Bennett et. al. [5.2↓] have shown that, for the asymptotic transformations of pure bipartite entangled states, there is a single measure of entanglement, which is defined as the von Neumann entropy of the reduced density matrices of the state as follows
(2.3) E(ψAB) =  − tr(ρAlog2ρA) =  − tr(ρBlog2ρB)
where ρA and ρB are the reduced density matrices of the parties A and B, respectively. Then, for the state |ψAB given by the Eq. (2.2↑), the reduced density matrix ρA of A is calculated to be
(2.4) ρA  = trB(|ψψ|)AB = |α|2|00| + |β|2|11|  =  |α|2 0 0 |β|2 .
Putting Eq. (2.4↑) into Eq. (2.3↑) results in the entanglement
(2.5) E(ψAB)  =  − tr |α|2log2|α|2 0 0 |β|2log2|β|2  =  − |α|2log2|α|2 − |β|2log2|β|2.
A related entanglement measure which appears to be useful in the discussion of bipartite entanglement of two qubits is the concurrence. The value of the concurrence for the pure state given in Eq. (2.2↑) is simply equal to
(2.6) C(ψAB) = 2|α||β| = 2(detρA) = 2(detρB).
The amount of entanglement E for the pure state in Eq. (2.2↑) can be expressed as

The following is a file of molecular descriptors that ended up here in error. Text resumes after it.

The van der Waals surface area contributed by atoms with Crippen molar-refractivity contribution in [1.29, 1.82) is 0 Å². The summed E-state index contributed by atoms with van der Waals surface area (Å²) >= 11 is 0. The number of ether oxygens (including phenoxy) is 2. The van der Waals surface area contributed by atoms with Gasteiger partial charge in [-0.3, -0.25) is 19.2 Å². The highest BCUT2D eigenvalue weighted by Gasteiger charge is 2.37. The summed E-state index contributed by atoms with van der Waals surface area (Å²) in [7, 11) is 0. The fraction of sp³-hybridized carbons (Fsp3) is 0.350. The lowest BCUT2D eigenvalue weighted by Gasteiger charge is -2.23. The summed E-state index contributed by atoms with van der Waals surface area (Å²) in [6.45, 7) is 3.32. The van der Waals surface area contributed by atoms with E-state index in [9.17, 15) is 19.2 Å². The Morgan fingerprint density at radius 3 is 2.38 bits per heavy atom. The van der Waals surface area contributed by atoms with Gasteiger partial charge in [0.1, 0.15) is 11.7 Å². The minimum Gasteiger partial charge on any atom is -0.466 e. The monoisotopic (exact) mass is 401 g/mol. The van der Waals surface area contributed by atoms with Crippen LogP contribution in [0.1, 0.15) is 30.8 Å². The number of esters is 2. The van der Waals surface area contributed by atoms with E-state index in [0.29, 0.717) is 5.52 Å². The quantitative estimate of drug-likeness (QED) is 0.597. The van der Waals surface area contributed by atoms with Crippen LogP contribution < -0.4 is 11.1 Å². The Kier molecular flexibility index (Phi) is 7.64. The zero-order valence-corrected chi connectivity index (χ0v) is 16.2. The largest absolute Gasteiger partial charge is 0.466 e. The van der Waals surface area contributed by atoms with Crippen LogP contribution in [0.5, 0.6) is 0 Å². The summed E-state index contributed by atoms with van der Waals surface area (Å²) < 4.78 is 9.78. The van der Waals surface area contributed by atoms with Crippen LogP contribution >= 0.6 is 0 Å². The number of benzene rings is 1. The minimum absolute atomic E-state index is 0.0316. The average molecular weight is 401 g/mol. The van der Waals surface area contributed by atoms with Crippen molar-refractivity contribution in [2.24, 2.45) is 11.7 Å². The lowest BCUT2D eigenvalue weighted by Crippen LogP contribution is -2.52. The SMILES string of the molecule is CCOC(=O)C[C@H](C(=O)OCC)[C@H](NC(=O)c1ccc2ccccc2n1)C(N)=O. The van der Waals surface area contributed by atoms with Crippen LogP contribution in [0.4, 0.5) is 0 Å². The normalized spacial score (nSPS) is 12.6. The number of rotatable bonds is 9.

(2.7) E(C) = h(1 + (1 − C2))/(2).
Here, h(x) is the function
(2.8) h(x) =  − xlog2x − (1 − x)log2(1 − x).
The concurrence can also be defined for mixed states of two qubits as well [5.2↓], however, this time the calculation is more involved. In the following sections, we describe the calculation method and compute the value of C for rank 2 mixed states of two qubits.

2.1.1 Pure state concurrence C(ψ)

Concurrence of a pure state |ψ = |ψAB of two qubits can be expressed as
(2.9) C(ψ) = |ψ|ψ̃|
where |ψ̃ is the spin flip state for |ψ calculated by the formula
(2.10) |ψ̃ = σ⊗2y|ψ*
where |ψ* is the complex conjugate of |ψ in the computational basis. Here, σ⊗2y is given by σ⊗2y = σyσy for the Pauli operator σy =  0  − i i 0 in the computational basis set {|0, |1}. It acts separately on each qubit as σy|0 = i|1  and σy|1 =  − i|0. Then,
(2.11) σ⊗2y|00 =  − |11  and σ⊗2y|11 =  − |00.
Now, applying these operations on Eq. (2.2↑), the spin flip state is found as
(2.12) |ψ̃ =  − α*|11 − β*|00.
Then, concurrence is calculated to be
(2.13) C(ψAB) = 2|α||β|.